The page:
The Phillies are not yet circling the drain, they really aren't, even if we all are perched now on the edge of the sink, staring nervously at our watches.
This mess is still entirely fixable. The National League East is still within their reach. Even if the odor is persistent, they are in better shape after 127 games this year, with a 68-59 record, than they were in either 2007 (66-61) or 2006 (64-63). Their pitching is much better and they're better-off in the standings, too, sitting 2 1/2 games behind the Mets.
And the answer isn't that complicated, either.
It's just baserunners.
You can slice the numbers a hundred different ways, but it all comes down to baserunners. The Phillies don't need anything heroic here. They just need a walk and stolen base, or a bloop double into short leftfield.
You might or might not be surprised to know that, when you compare the first 127 games this year to the first 127 games last year, the Phils have actually hit nine more home runs this year while scoring 66 fewer runs. The problem is not an absence of power. The problem is not too many strikeouts, either -- they have struck out about 50 fewer times this year compared to the same point in '07. And it isn't a Terry Murray choking situation -- the Phillies' batting average and slugging percentage with runners in scoring position is virtually identical to last year (the slugging percentage is actually a tick higher).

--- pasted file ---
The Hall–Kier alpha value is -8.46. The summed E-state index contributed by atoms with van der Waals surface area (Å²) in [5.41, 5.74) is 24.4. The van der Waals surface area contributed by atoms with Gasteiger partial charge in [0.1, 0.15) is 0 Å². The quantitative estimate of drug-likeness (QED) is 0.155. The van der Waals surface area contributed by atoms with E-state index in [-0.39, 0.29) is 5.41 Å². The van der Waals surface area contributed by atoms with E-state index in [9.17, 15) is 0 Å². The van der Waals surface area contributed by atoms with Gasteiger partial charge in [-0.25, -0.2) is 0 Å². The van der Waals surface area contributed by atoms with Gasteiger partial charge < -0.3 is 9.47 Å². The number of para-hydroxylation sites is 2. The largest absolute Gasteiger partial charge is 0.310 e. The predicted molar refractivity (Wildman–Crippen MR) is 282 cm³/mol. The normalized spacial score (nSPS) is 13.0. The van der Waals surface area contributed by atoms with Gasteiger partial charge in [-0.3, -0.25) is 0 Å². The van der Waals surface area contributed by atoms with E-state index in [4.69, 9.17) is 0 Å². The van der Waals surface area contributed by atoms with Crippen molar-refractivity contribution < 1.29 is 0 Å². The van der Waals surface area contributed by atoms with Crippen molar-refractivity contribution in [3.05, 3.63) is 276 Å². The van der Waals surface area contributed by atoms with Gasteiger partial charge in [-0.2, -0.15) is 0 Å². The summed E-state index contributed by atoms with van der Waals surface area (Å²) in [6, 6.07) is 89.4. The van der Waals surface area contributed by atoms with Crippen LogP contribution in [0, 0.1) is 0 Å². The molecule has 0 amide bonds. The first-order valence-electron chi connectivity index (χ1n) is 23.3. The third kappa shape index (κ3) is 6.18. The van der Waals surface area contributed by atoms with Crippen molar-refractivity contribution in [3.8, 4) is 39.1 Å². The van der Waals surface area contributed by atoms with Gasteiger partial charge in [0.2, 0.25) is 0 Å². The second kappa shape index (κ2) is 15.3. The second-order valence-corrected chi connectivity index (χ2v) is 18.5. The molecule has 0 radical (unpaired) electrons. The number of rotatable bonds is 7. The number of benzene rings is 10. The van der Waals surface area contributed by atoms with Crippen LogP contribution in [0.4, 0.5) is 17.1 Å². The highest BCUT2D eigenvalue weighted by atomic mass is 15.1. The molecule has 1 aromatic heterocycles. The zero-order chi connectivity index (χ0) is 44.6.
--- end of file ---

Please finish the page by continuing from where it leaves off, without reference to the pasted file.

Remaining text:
Repeat: it's just baserunners.
That the Phillies have been unable to scrounge up a usable bat to stick into the bottom of the lineup -- just to change the mix every once in a while, especially considering that So Taguchi never plays -- is ridiculous. Because we have entered the what-the-hell stage of the proceedings. Anything is worth trying at this point, just to alter the balance a little bit.
Now, every individual game tells its own story. But in a meta/macro/big picture sense, this is the whole thing: last year, the Phils averaged 12 plate appearance per game with a runner in scoring position and this year they're averaging 10. That's it. That number changes or they die.